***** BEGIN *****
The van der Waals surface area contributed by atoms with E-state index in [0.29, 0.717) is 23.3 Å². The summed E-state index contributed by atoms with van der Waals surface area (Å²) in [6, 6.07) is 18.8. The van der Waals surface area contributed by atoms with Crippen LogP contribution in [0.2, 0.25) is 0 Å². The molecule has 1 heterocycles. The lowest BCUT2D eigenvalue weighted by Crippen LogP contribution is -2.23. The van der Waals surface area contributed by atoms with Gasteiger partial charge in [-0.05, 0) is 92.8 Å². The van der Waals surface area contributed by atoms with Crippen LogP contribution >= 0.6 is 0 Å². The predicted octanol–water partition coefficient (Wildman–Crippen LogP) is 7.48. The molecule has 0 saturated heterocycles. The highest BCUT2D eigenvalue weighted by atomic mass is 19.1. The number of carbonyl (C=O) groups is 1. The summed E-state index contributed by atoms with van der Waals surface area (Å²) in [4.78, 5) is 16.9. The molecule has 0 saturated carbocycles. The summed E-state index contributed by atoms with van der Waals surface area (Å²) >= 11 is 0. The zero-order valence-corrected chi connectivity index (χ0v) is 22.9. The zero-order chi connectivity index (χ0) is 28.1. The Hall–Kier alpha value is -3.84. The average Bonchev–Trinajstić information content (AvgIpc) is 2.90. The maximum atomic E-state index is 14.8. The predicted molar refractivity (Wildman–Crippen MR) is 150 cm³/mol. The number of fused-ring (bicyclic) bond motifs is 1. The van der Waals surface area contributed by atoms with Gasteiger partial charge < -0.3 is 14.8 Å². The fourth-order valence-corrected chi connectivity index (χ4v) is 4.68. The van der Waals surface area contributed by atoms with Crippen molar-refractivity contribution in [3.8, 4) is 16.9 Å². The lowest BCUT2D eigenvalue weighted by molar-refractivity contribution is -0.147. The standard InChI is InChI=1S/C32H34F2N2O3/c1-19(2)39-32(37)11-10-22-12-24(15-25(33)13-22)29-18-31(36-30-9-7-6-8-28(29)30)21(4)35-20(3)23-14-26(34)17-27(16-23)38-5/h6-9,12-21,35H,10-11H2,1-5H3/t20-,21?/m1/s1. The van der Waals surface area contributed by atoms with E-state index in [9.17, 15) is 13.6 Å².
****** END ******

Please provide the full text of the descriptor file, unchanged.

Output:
The van der Waals surface area contributed by atoms with E-state index in [0.29, 0.717) is 23.3 Å². The summed E-state index contributed by atoms with van der Waals surface area (Å²) in [6, 6.07) is 18.8. The van der Waals surface area contributed by atoms with Crippen LogP contribution in [0.2, 0.25) is 0 Å². The molecule has 1 heterocycles. The lowest BCUT2D eigenvalue weighted by Crippen LogP contribution is -2.23. The van der Waals surface area contributed by atoms with Gasteiger partial charge in [-0.05, 0) is 92.8 Å². The van der Waals surface area contributed by atoms with Crippen LogP contribution >= 0.6 is 0 Å². The predicted octanol–water partition coefficient (Wildman–Crippen LogP) is 7.48. The molecule has 0 saturated heterocycles. The highest BCUT2D eigenvalue weighted by atomic mass is 19.1. The number of carbonyl (C=O) groups is 1. The summed E-state index contributed by atoms with van der Waals surface area (Å²) in [4.78, 5) is 16.9. The molecule has 0 saturated carbocycles. The summed E-state index contributed by atoms with van der Waals surface area (Å²) >= 11 is 0. The zero-order valence-corrected chi connectivity index (χ0v) is 22.9. The zero-order chi connectivity index (χ0) is 28.1. The Hall–Kier alpha value is -3.84. The average Bonchev–Trinajstić information content (AvgIpc) is 2.90. The maximum atomic E-state index is 14.8. The predicted molar refractivity (Wildman–Crippen MR) is 150 cm³/mol. The number of fused-ring (bicyclic) bond motifs is 1. The van der Waals surface area contributed by atoms with Gasteiger partial charge < -0.3 is 14.8 Å². The fourth-order valence-corrected chi connectivity index (χ4v) is 4.68. The van der Waals surface area contributed by atoms with Crippen molar-refractivity contribution in [3.8, 4) is 16.9 Å². The lowest BCUT2D eigenvalue weighted by molar-refractivity contribution is -0.147. The standard InChI is InChI=1S/C32H34F2N2O3/c1-19(2)39-32(37)11-10-22-12-24(15-25(33)13-22)29-18-31(36-30-9-7-6-8-28(29)30)21(4)35-20(3)23-14-26(34)17-27(16-23)38-5/h6-9,12-21,35H,10-11H2,1-5H3/t20-,21?/m1/s1. The van der Waals surface area contributed by atoms with E-state index in [9.17, 15) is 13.6 Å².